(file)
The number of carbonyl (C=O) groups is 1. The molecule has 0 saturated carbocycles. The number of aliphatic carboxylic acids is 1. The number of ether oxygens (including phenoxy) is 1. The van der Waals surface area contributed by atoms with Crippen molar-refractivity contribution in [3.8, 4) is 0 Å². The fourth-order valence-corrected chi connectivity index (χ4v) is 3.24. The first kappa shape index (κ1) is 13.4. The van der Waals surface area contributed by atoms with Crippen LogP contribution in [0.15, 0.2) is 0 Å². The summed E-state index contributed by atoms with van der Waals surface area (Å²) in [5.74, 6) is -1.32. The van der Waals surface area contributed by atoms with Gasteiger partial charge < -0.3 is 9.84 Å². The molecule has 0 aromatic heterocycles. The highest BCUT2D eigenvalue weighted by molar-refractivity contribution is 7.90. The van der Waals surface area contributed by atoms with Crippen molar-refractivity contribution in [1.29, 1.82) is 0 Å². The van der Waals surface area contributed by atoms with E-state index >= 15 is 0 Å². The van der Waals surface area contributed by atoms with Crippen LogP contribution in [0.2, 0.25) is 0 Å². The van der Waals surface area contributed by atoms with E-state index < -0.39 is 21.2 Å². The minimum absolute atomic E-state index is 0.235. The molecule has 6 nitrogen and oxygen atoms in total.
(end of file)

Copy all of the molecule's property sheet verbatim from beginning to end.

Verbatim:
The number of carbonyl (C=O) groups is 1. The molecule has 0 saturated carbocycles. The number of aliphatic carboxylic acids is 1. The number of ether oxygens (including phenoxy) is 1. The van der Waals surface area contributed by atoms with Crippen molar-refractivity contribution in [3.8, 4) is 0 Å². The fourth-order valence-corrected chi connectivity index (χ4v) is 3.24. The first kappa shape index (κ1) is 13.4. The van der Waals surface area contributed by atoms with Crippen LogP contribution in [0.15, 0.2) is 0 Å². The summed E-state index contributed by atoms with van der Waals surface area (Å²) in [5.74, 6) is -1.32. The van der Waals surface area contributed by atoms with Gasteiger partial charge < -0.3 is 9.84 Å². The molecule has 0 aromatic heterocycles. The highest BCUT2D eigenvalue weighted by molar-refractivity contribution is 7.90. The van der Waals surface area contributed by atoms with Crippen molar-refractivity contribution in [1.29, 1.82) is 0 Å². The van der Waals surface area contributed by atoms with E-state index >= 15 is 0 Å². The van der Waals surface area contributed by atoms with Crippen LogP contribution in [0.2, 0.25) is 0 Å². The van der Waals surface area contributed by atoms with E-state index < -0.39 is 21.2 Å². The minimum absolute atomic E-state index is 0.235. The molecule has 6 nitrogen and oxygen atoms in total.